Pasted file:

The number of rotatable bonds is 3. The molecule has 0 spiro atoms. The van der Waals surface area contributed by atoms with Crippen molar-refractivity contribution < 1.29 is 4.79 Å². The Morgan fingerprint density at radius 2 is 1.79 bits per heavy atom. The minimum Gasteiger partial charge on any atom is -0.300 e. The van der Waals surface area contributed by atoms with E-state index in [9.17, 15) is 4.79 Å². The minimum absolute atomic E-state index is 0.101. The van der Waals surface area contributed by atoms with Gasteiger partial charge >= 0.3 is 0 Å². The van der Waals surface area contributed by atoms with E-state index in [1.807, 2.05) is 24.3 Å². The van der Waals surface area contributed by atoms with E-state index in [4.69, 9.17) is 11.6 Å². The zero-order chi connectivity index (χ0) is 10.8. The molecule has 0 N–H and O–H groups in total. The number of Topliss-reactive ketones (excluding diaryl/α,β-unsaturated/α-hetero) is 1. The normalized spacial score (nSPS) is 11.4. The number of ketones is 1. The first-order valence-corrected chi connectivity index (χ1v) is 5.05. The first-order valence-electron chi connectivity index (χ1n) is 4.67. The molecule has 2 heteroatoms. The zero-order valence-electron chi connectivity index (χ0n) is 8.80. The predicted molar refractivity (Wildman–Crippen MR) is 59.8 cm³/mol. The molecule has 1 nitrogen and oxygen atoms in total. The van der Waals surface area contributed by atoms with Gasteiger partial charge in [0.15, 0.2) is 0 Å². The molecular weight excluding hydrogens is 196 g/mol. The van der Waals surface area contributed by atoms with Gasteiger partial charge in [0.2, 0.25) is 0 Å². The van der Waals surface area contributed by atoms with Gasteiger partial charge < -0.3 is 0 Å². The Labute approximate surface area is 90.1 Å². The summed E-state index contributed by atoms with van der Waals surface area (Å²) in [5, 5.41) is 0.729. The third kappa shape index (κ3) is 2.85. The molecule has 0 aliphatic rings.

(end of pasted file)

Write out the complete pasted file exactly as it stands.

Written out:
The number of rotatable bonds is 3. The molecule has 0 spiro atoms. The van der Waals surface area contributed by atoms with Crippen molar-refractivity contribution < 1.29 is 4.79 Å². The Morgan fingerprint density at radius 2 is 1.79 bits per heavy atom. The minimum Gasteiger partial charge on any atom is -0.300 e. The van der Waals surface area contributed by atoms with E-state index in [9.17, 15) is 4.79 Å². The minimum absolute atomic E-state index is 0.101. The van der Waals surface area contributed by atoms with Gasteiger partial charge >= 0.3 is 0 Å². The van der Waals surface area contributed by atoms with E-state index in [1.807, 2.05) is 24.3 Å². The van der Waals surface area contributed by atoms with E-state index in [4.69, 9.17) is 11.6 Å². The zero-order chi connectivity index (χ0) is 10.8. The molecule has 0 N–H and O–H groups in total. The number of Topliss-reactive ketones (excluding diaryl/α,β-unsaturated/α-hetero) is 1. The normalized spacial score (nSPS) is 11.4. The number of ketones is 1. The first-order valence-corrected chi connectivity index (χ1v) is 5.05. The first-order valence-electron chi connectivity index (χ1n) is 4.67. The molecule has 2 heteroatoms. The zero-order valence-electron chi connectivity index (χ0n) is 8.80. The predicted molar refractivity (Wildman–Crippen MR) is 59.8 cm³/mol. The molecule has 1 nitrogen and oxygen atoms in total. The van der Waals surface area contributed by atoms with Gasteiger partial charge in [0.15, 0.2) is 0 Å². The molecular weight excluding hydrogens is 196 g/mol. The van der Waals surface area contributed by atoms with Gasteiger partial charge in [0.2, 0.25) is 0 Å². The van der Waals surface area contributed by atoms with Gasteiger partial charge < -0.3 is 0 Å². The Labute approximate surface area is 90.1 Å². The summed E-state index contributed by atoms with van der Waals surface area (Å²) in [5, 5.41) is 0.729. The third kappa shape index (κ3) is 2.85. The molecule has 0 aliphatic rings.